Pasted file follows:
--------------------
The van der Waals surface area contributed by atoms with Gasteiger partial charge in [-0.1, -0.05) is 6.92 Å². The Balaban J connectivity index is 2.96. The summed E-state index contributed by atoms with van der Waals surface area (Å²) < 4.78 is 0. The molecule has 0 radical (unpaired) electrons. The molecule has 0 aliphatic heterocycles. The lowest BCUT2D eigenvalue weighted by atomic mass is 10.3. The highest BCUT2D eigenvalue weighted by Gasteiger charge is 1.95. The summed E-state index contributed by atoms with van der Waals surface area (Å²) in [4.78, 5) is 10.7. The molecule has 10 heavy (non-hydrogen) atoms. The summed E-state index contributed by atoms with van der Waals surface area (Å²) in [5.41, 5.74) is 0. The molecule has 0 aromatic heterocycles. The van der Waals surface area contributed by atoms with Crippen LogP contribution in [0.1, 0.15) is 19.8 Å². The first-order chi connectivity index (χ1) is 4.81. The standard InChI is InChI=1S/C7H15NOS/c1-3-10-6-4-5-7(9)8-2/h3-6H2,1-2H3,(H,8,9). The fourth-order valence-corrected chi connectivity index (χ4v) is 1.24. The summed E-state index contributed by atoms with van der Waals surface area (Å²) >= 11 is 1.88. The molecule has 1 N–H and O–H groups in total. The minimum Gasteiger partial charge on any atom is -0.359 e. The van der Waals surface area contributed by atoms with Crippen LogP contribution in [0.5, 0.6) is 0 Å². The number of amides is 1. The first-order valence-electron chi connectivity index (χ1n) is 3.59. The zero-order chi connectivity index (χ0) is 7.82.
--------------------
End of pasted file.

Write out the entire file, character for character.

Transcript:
The van der Waals surface area contributed by atoms with Gasteiger partial charge in [-0.1, -0.05) is 6.92 Å². The Balaban J connectivity index is 2.96. The summed E-state index contributed by atoms with van der Waals surface area (Å²) < 4.78 is 0. The molecule has 0 radical (unpaired) electrons. The molecule has 0 aliphatic heterocycles. The lowest BCUT2D eigenvalue weighted by atomic mass is 10.3. The highest BCUT2D eigenvalue weighted by Gasteiger charge is 1.95. The summed E-state index contributed by atoms with van der Waals surface area (Å²) in [4.78, 5) is 10.7. The molecule has 10 heavy (non-hydrogen) atoms. The summed E-state index contributed by atoms with van der Waals surface area (Å²) in [5.41, 5.74) is 0. The molecule has 0 aromatic heterocycles. The van der Waals surface area contributed by atoms with Crippen LogP contribution in [0.1, 0.15) is 19.8 Å². The first-order chi connectivity index (χ1) is 4.81. The standard InChI is InChI=1S/C7H15NOS/c1-3-10-6-4-5-7(9)8-2/h3-6H2,1-2H3,(H,8,9). The fourth-order valence-corrected chi connectivity index (χ4v) is 1.24. The summed E-state index contributed by atoms with van der Waals surface area (Å²) >= 11 is 1.88. The molecule has 1 N–H and O–H groups in total. The minimum Gasteiger partial charge on any atom is -0.359 e. The van der Waals surface area contributed by atoms with Crippen LogP contribution in [0.5, 0.6) is 0 Å². The number of amides is 1. The first-order valence-electron chi connectivity index (χ1n) is 3.59. The zero-order chi connectivity index (χ0) is 7.82.